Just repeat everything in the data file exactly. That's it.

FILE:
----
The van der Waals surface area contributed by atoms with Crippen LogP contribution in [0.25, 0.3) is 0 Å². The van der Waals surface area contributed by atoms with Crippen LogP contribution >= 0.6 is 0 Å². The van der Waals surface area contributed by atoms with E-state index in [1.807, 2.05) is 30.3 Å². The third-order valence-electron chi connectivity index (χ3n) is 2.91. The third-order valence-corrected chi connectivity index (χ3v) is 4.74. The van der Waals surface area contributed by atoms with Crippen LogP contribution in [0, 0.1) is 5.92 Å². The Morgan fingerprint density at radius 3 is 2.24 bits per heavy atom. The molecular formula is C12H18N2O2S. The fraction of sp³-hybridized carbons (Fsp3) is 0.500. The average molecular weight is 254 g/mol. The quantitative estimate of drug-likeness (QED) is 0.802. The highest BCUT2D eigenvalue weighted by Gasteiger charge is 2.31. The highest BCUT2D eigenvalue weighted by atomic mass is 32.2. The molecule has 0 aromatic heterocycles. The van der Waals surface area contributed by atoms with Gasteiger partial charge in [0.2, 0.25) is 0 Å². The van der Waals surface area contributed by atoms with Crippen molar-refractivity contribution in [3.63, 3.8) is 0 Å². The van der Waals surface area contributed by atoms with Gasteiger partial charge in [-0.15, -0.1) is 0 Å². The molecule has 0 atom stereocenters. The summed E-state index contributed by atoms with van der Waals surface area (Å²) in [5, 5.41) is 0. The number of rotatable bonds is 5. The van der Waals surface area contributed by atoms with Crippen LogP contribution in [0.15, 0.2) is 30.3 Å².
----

The van der Waals surface area contributed by atoms with Crippen LogP contribution in [0.25, 0.3) is 0 Å². The van der Waals surface area contributed by atoms with Crippen LogP contribution >= 0.6 is 0 Å². The van der Waals surface area contributed by atoms with E-state index in [1.807, 2.05) is 30.3 Å². The third-order valence-electron chi connectivity index (χ3n) is 2.91. The third-order valence-corrected chi connectivity index (χ3v) is 4.74. The van der Waals surface area contributed by atoms with Crippen LogP contribution in [0, 0.1) is 5.92 Å². The Morgan fingerprint density at radius 3 is 2.24 bits per heavy atom. The molecular formula is C12H18N2O2S. The fraction of sp³-hybridized carbons (Fsp3) is 0.500. The average molecular weight is 254 g/mol. The quantitative estimate of drug-likeness (QED) is 0.802. The highest BCUT2D eigenvalue weighted by Gasteiger charge is 2.31. The highest BCUT2D eigenvalue weighted by atomic mass is 32.2. The molecule has 0 aromatic heterocycles. The van der Waals surface area contributed by atoms with Gasteiger partial charge in [0.2, 0.25) is 0 Å². The van der Waals surface area contributed by atoms with Crippen molar-refractivity contribution in [3.63, 3.8) is 0 Å². The van der Waals surface area contributed by atoms with Gasteiger partial charge in [-0.15, -0.1) is 0 Å². The molecule has 0 atom stereocenters. The summed E-state index contributed by atoms with van der Waals surface area (Å²) in [5, 5.41) is 0. The number of rotatable bonds is 5. The van der Waals surface area contributed by atoms with Crippen LogP contribution in [0.15, 0.2) is 30.3 Å².